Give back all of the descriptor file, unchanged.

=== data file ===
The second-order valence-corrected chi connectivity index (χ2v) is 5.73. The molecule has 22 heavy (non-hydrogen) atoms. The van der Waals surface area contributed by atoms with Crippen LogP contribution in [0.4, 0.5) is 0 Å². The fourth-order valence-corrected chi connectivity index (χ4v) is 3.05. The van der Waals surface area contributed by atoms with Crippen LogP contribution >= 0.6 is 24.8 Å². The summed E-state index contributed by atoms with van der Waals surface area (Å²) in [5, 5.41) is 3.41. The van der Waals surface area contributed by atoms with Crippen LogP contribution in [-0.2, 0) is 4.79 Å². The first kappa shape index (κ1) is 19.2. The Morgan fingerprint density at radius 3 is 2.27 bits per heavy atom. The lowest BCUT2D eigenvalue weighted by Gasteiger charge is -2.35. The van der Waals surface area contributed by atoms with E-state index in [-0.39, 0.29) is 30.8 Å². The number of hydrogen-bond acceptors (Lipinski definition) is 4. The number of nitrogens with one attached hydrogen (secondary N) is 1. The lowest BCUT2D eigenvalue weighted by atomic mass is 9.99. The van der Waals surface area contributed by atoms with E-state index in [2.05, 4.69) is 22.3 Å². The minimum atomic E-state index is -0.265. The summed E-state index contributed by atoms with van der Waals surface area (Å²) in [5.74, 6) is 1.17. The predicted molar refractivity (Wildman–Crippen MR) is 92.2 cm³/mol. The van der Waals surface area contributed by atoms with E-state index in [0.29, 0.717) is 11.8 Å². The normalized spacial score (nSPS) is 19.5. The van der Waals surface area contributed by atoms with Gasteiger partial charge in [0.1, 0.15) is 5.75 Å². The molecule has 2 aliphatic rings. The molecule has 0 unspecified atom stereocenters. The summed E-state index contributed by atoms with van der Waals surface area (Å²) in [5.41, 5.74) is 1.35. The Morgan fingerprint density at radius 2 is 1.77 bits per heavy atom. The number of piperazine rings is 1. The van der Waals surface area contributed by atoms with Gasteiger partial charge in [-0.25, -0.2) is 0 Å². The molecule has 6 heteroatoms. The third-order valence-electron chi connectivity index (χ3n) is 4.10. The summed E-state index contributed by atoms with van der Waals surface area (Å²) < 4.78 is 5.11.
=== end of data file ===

The second-order valence-corrected chi connectivity index (χ2v) is 5.73. The molecule has 22 heavy (non-hydrogen) atoms. The van der Waals surface area contributed by atoms with Crippen LogP contribution in [0.4, 0.5) is 0 Å². The fourth-order valence-corrected chi connectivity index (χ4v) is 3.05. The van der Waals surface area contributed by atoms with Crippen LogP contribution >= 0.6 is 24.8 Å². The summed E-state index contributed by atoms with van der Waals surface area (Å²) in [5, 5.41) is 3.41. The van der Waals surface area contributed by atoms with Crippen LogP contribution in [-0.2, 0) is 4.79 Å². The first kappa shape index (κ1) is 19.2. The Morgan fingerprint density at radius 3 is 2.27 bits per heavy atom. The lowest BCUT2D eigenvalue weighted by Gasteiger charge is -2.35. The van der Waals surface area contributed by atoms with E-state index in [-0.39, 0.29) is 30.8 Å². The number of hydrogen-bond acceptors (Lipinski definition) is 4. The number of nitrogens with one attached hydrogen (secondary N) is 1. The lowest BCUT2D eigenvalue weighted by atomic mass is 9.99. The van der Waals surface area contributed by atoms with E-state index in [2.05, 4.69) is 22.3 Å². The minimum atomic E-state index is -0.265. The summed E-state index contributed by atoms with van der Waals surface area (Å²) in [5.74, 6) is 1.17. The predicted molar refractivity (Wildman–Crippen MR) is 92.2 cm³/mol. The van der Waals surface area contributed by atoms with E-state index in [0.29, 0.717) is 11.8 Å². The normalized spacial score (nSPS) is 19.5. The van der Waals surface area contributed by atoms with Gasteiger partial charge in [0.1, 0.15) is 5.75 Å². The molecule has 2 aliphatic rings. The molecule has 0 unspecified atom stereocenters. The summed E-state index contributed by atoms with van der Waals surface area (Å²) in [5.41, 5.74) is 1.35. The Morgan fingerprint density at radius 2 is 1.77 bits per heavy atom. The number of piperazine rings is 1. The van der Waals surface area contributed by atoms with Gasteiger partial charge in [-0.25, -0.2) is 0 Å². The molecule has 6 heteroatoms. The third-order valence-electron chi connectivity index (χ3n) is 4.10. The summed E-state index contributed by atoms with van der Waals surface area (Å²) < 4.78 is 5.11.